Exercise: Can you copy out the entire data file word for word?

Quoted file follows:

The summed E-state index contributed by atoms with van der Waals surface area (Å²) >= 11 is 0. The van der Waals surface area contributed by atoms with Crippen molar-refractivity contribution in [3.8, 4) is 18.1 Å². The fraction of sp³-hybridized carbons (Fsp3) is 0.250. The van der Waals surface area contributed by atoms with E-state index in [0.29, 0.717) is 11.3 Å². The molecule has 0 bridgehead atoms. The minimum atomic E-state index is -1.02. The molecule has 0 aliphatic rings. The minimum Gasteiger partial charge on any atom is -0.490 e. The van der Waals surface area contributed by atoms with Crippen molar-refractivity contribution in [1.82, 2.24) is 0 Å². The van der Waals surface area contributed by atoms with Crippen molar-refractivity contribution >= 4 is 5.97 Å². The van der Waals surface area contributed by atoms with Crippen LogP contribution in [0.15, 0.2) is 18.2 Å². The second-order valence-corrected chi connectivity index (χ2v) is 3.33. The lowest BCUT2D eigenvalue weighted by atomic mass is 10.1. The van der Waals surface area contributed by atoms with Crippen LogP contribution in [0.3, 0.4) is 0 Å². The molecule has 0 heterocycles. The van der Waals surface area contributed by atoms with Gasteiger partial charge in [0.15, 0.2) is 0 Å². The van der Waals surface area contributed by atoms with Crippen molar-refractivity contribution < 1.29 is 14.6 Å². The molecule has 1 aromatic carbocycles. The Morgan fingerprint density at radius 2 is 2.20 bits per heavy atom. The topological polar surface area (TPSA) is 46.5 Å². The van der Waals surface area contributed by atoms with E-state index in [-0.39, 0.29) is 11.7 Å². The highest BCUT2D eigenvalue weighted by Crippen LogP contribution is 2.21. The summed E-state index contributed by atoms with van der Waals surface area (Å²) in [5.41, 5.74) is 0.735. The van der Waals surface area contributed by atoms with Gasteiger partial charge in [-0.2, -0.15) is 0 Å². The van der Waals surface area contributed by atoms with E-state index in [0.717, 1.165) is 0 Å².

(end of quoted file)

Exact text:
The summed E-state index contributed by atoms with van der Waals surface area (Å²) >= 11 is 0. The van der Waals surface area contributed by atoms with Crippen molar-refractivity contribution in [3.8, 4) is 18.1 Å². The fraction of sp³-hybridized carbons (Fsp3) is 0.250. The van der Waals surface area contributed by atoms with E-state index in [0.29, 0.717) is 11.3 Å². The molecule has 0 bridgehead atoms. The minimum atomic E-state index is -1.02. The molecule has 0 aliphatic rings. The minimum Gasteiger partial charge on any atom is -0.490 e. The van der Waals surface area contributed by atoms with Crippen molar-refractivity contribution in [1.82, 2.24) is 0 Å². The van der Waals surface area contributed by atoms with Crippen molar-refractivity contribution >= 4 is 5.97 Å². The van der Waals surface area contributed by atoms with Crippen LogP contribution in [0.15, 0.2) is 18.2 Å². The second-order valence-corrected chi connectivity index (χ2v) is 3.33. The lowest BCUT2D eigenvalue weighted by atomic mass is 10.1. The van der Waals surface area contributed by atoms with Crippen LogP contribution in [0.3, 0.4) is 0 Å². The molecule has 0 heterocycles. The van der Waals surface area contributed by atoms with Gasteiger partial charge in [0.15, 0.2) is 0 Å². The van der Waals surface area contributed by atoms with Crippen molar-refractivity contribution < 1.29 is 14.6 Å². The molecule has 1 aromatic carbocycles. The Morgan fingerprint density at radius 2 is 2.20 bits per heavy atom. The topological polar surface area (TPSA) is 46.5 Å². The van der Waals surface area contributed by atoms with E-state index in [-0.39, 0.29) is 11.7 Å². The highest BCUT2D eigenvalue weighted by Crippen LogP contribution is 2.21. The summed E-state index contributed by atoms with van der Waals surface area (Å²) in [5.41, 5.74) is 0.735. The van der Waals surface area contributed by atoms with Gasteiger partial charge in [-0.2, -0.15) is 0 Å². The van der Waals surface area contributed by atoms with E-state index in [0.717, 1.165) is 0 Å².